Meanwhile, on May 5, the PA General Assembly passed House Bill 2463, known as the “Restoring Transparency In State Government,” amending state administrative code that addresses providing responses to PRRs during declared disasters. It states in part “The Governor may not direct a Commonwealth agency to ignore requests for records or suspend the Commonwealth agency’s process to answer a request for records during a disaster declaration.” The legislation has now been taken up in the PA Senate.

“Transparency is often most important when it is least convenient.”

Erik Arneson, Executive Director of the Office of Open Records, PA

Delaying Responses But Staying Responsive

“As soon as practicable”

PRR law usually recognizes that the time needed to respond to requests will differ based on the nature of the request and other variables. The State of Wisconsin’s Public Defender’s Office puts it this way:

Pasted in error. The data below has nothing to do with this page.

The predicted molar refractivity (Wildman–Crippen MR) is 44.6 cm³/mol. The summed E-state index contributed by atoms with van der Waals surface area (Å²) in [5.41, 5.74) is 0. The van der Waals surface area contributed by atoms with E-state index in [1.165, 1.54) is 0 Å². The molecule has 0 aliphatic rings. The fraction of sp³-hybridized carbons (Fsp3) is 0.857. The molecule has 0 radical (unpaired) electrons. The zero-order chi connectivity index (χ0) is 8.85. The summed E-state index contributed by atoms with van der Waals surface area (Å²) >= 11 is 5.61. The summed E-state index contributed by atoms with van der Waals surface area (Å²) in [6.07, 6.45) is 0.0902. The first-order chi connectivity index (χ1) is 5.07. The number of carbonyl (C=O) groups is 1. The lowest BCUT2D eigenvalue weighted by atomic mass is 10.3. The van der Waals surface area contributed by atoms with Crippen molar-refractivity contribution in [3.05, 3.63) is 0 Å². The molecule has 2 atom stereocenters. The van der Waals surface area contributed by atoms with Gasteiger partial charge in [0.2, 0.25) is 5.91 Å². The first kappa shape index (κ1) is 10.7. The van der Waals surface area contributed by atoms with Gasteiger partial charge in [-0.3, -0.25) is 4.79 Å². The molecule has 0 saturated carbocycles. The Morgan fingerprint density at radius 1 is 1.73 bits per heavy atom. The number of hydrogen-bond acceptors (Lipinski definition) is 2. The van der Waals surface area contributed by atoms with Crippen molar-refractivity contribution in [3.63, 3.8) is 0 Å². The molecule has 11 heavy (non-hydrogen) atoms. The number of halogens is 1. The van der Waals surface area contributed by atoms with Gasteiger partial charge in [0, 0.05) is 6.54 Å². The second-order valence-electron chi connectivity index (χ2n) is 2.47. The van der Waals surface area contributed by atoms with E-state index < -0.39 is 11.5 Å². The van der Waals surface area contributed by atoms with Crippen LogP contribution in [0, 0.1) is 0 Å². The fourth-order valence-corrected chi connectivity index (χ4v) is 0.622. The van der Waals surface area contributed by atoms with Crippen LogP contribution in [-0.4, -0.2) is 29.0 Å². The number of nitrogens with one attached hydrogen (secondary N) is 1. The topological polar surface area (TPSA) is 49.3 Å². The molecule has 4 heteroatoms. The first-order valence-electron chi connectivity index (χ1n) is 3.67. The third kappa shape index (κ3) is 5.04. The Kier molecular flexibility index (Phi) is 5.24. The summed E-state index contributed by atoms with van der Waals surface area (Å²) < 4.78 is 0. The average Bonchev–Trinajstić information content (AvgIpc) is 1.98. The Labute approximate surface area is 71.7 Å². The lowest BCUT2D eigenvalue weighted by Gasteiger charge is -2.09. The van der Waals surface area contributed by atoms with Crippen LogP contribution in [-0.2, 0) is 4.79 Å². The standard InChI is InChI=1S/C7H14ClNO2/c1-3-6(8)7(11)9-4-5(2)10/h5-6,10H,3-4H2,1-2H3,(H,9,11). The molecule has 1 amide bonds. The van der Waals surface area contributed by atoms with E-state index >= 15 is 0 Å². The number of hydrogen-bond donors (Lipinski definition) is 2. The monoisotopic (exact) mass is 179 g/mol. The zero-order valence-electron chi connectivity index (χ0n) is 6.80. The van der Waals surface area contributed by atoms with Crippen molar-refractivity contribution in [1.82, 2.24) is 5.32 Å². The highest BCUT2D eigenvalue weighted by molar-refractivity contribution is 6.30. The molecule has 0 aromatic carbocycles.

“The SPD will respond to all public record requests as soon as practicable and without delay.  The time it takes the SPD to respond will depend on factors including the nature and scope of the request, the availability of staff, and the other resources necessary to process the request.”

The term “practicable” is key.  You’ll find it in PRR code and related notices in many jurisdictions.

We've added a message to the usual confirmation message to say that there may be a delay in response times, and we cited government code stating "unusual circumstances".

GovQA COVID-19 Survey Respondent

Letting requester's know that their will be a delay in reviewing, scanning and uploading of paper records [into the public portal]. Since many staff are teleworking and not physically in the office, we have let requester know that we will review paper records once the emergency has lifted and staff return back to the office.